The radiographers will use the radiation treatment scans to mark the site of the tumour and also where the normal tissues are so they can avoid that area.
This process is similar to the planning of radiation treatment through x-rays.
Patients eligible for proton therapy are taken to a special treatment room.
For every treatment, one of the radiographers will place you into the device.
For some patients suffering from tumour in the head and neck such as eye, he/she will be positioned in a chair, instead of a table.
Before the treatment proceeds further, the team takes x-rays or CT scan pictures so as to position the patient in the exact same position for every treatment.
This preparation is done so that the proton beams hit the tumour and not the healthy tissues near the tumour.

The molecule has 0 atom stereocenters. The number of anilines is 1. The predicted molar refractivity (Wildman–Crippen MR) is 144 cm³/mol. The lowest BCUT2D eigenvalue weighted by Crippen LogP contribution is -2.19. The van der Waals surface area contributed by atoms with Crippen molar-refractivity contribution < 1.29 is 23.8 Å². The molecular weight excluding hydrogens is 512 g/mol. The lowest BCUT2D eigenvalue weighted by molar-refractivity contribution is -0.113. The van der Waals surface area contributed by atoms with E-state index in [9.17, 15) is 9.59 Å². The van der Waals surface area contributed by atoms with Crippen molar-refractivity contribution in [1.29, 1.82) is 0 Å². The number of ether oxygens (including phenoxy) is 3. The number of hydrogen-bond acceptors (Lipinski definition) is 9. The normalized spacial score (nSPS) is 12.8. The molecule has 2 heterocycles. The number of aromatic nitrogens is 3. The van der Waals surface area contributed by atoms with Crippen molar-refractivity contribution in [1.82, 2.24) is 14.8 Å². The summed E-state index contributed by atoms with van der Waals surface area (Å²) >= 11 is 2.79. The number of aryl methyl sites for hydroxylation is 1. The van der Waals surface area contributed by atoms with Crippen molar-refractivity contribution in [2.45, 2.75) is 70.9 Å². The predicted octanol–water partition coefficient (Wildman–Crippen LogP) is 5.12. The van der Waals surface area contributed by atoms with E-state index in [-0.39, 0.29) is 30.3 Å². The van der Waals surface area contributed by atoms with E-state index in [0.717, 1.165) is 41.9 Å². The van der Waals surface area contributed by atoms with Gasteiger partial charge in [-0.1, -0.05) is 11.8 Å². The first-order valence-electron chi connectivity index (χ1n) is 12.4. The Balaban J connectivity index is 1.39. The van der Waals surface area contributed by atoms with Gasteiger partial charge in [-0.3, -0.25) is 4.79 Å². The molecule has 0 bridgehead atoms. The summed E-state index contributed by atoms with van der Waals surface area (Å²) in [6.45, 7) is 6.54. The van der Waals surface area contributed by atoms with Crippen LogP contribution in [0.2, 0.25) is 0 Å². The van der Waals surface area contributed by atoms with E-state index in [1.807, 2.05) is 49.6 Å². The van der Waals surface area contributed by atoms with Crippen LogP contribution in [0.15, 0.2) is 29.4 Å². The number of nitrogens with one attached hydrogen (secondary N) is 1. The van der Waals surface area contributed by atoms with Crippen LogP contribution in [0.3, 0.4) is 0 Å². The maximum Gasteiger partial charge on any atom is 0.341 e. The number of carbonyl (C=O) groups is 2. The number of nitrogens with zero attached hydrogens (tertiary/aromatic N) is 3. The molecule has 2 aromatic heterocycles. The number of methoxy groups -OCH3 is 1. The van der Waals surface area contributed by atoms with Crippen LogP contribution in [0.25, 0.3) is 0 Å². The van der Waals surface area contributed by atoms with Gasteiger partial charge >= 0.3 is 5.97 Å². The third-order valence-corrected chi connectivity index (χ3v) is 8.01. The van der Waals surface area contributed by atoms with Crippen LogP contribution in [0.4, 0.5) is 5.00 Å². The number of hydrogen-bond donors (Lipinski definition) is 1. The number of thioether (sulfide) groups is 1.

Some proton therapy treatment rooms have machine called gantry.
It rotates around the patient to give out radiation to the tumour from the best angles.
The machine contains a nozzle from where the protons are emitted towards the tumour.
Protons travel through the machine and the magnets direct them to the tumour.
Once the patient is positioned properly the team will leave the room and go to the delivery control room.
From that room the team will control the delivery of proton treatment.
They will be able to see you and hear you and also talk to you through the video placed inside the treatment room.
- Usually, a proton radiation treatment lasts up to 15 to 30 minutes, right from the time you enter the room.
- Also, it depends on the location of the tumour and number of treatments.
- Moreover, it will also depend on how easily the team locates the tumour with x-rays and scans.